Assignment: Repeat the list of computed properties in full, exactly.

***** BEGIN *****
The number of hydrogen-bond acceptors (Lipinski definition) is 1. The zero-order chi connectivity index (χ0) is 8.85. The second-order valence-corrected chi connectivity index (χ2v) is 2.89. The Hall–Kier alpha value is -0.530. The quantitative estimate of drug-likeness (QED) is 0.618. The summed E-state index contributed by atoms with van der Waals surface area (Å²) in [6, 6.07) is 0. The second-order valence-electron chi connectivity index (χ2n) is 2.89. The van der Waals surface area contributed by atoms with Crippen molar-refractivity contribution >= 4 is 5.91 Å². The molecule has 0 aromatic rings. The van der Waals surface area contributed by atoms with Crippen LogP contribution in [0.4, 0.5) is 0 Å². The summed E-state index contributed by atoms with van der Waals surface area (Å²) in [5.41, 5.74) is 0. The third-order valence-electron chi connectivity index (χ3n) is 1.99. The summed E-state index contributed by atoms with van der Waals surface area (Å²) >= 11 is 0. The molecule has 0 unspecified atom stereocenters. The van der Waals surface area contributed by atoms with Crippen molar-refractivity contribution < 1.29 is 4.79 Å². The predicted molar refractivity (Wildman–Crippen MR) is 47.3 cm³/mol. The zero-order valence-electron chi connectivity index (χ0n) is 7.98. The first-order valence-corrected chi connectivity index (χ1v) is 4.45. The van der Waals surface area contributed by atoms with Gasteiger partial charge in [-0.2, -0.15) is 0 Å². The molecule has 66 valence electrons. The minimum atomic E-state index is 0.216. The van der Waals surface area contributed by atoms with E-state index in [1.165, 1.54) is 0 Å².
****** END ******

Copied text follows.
The number of hydrogen-bond acceptors (Lipinski definition) is 1. The zero-order chi connectivity index (χ0) is 8.85. The second-order valence-corrected chi connectivity index (χ2v) is 2.89. The Hall–Kier alpha value is -0.530. The quantitative estimate of drug-likeness (QED) is 0.618. The summed E-state index contributed by atoms with van der Waals surface area (Å²) in [6, 6.07) is 0. The second-order valence-electron chi connectivity index (χ2n) is 2.89. The van der Waals surface area contributed by atoms with Crippen molar-refractivity contribution >= 4 is 5.91 Å². The molecule has 0 aromatic rings. The van der Waals surface area contributed by atoms with Crippen LogP contribution in [0.4, 0.5) is 0 Å². The summed E-state index contributed by atoms with van der Waals surface area (Å²) in [5.41, 5.74) is 0. The third-order valence-electron chi connectivity index (χ3n) is 1.99. The summed E-state index contributed by atoms with van der Waals surface area (Å²) >= 11 is 0. The molecule has 0 unspecified atom stereocenters. The van der Waals surface area contributed by atoms with Crippen molar-refractivity contribution < 1.29 is 4.79 Å². The predicted molar refractivity (Wildman–Crippen MR) is 47.3 cm³/mol. The zero-order valence-electron chi connectivity index (χ0n) is 7.98. The first-order valence-corrected chi connectivity index (χ1v) is 4.45. The van der Waals surface area contributed by atoms with Gasteiger partial charge in [-0.2, -0.15) is 0 Å². The molecule has 66 valence electrons. The minimum atomic E-state index is 0.216. The van der Waals surface area contributed by atoms with E-state index in [1.165, 1.54) is 0 Å².